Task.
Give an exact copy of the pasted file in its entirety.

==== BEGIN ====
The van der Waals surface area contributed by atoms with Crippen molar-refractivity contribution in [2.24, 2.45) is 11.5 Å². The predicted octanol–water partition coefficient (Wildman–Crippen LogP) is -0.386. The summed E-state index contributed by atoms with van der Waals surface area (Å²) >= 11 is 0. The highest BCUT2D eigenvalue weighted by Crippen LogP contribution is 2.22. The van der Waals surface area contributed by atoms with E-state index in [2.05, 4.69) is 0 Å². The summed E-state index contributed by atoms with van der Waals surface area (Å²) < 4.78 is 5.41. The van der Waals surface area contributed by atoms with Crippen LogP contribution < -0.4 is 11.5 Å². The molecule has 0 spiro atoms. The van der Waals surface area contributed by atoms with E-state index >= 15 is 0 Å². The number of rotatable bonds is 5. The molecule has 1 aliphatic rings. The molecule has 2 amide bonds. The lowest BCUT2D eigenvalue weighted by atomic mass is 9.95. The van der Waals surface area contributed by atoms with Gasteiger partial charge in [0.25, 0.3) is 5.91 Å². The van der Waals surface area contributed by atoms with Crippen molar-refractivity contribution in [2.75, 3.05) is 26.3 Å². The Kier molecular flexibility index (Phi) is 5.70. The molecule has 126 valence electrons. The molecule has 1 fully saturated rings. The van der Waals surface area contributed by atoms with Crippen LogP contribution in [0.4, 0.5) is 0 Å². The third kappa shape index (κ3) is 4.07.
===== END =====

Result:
The van der Waals surface area contributed by atoms with Crippen molar-refractivity contribution in [2.24, 2.45) is 11.5 Å². The predicted octanol–water partition coefficient (Wildman–Crippen LogP) is -0.386. The summed E-state index contributed by atoms with van der Waals surface area (Å²) >= 11 is 0. The highest BCUT2D eigenvalue weighted by Crippen LogP contribution is 2.22. The van der Waals surface area contributed by atoms with E-state index in [2.05, 4.69) is 0 Å². The summed E-state index contributed by atoms with van der Waals surface area (Å²) < 4.78 is 5.41. The van der Waals surface area contributed by atoms with Crippen LogP contribution < -0.4 is 11.5 Å². The molecule has 0 spiro atoms. The van der Waals surface area contributed by atoms with E-state index >= 15 is 0 Å². The number of rotatable bonds is 5. The molecule has 1 aliphatic rings. The molecule has 2 amide bonds. The lowest BCUT2D eigenvalue weighted by atomic mass is 9.95. The van der Waals surface area contributed by atoms with Gasteiger partial charge in [0.25, 0.3) is 5.91 Å². The van der Waals surface area contributed by atoms with Crippen molar-refractivity contribution in [2.75, 3.05) is 26.3 Å². The Kier molecular flexibility index (Phi) is 5.70. The molecule has 126 valence electrons. The molecule has 1 fully saturated rings. The van der Waals surface area contributed by atoms with Crippen LogP contribution in [0.4, 0.5) is 0 Å². The third kappa shape index (κ3) is 4.07.